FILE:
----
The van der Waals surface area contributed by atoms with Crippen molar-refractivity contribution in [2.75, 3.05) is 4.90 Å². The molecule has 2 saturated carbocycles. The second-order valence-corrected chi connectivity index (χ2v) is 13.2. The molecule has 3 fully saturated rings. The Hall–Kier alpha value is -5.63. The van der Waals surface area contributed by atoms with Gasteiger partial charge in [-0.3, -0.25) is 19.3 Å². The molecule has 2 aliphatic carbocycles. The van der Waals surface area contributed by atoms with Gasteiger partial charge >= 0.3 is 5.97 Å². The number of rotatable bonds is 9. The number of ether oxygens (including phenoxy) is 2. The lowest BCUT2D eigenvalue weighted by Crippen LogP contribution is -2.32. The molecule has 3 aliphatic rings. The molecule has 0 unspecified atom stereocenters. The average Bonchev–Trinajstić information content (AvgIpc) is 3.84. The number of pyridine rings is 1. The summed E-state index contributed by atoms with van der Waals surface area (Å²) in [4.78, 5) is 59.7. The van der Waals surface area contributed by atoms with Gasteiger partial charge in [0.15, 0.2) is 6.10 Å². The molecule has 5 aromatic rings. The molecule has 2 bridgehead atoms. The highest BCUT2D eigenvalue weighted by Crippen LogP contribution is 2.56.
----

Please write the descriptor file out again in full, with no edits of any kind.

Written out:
The van der Waals surface area contributed by atoms with Crippen molar-refractivity contribution in [2.75, 3.05) is 4.90 Å². The molecule has 2 saturated carbocycles. The second-order valence-corrected chi connectivity index (χ2v) is 13.2. The molecule has 3 fully saturated rings. The Hall–Kier alpha value is -5.63. The van der Waals surface area contributed by atoms with Gasteiger partial charge in [-0.3, -0.25) is 19.3 Å². The molecule has 2 aliphatic carbocycles. The van der Waals surface area contributed by atoms with Gasteiger partial charge >= 0.3 is 5.97 Å². The number of rotatable bonds is 9. The number of ether oxygens (including phenoxy) is 2. The lowest BCUT2D eigenvalue weighted by Crippen LogP contribution is -2.32. The molecule has 3 aliphatic rings. The molecule has 0 unspecified atom stereocenters. The average Bonchev–Trinajstić information content (AvgIpc) is 3.84. The number of pyridine rings is 1. The summed E-state index contributed by atoms with van der Waals surface area (Å²) in [4.78, 5) is 59.7. The van der Waals surface area contributed by atoms with Gasteiger partial charge in [0.15, 0.2) is 6.10 Å². The molecule has 5 aromatic rings. The molecule has 2 bridgehead atoms. The highest BCUT2D eigenvalue weighted by Crippen LogP contribution is 2.56.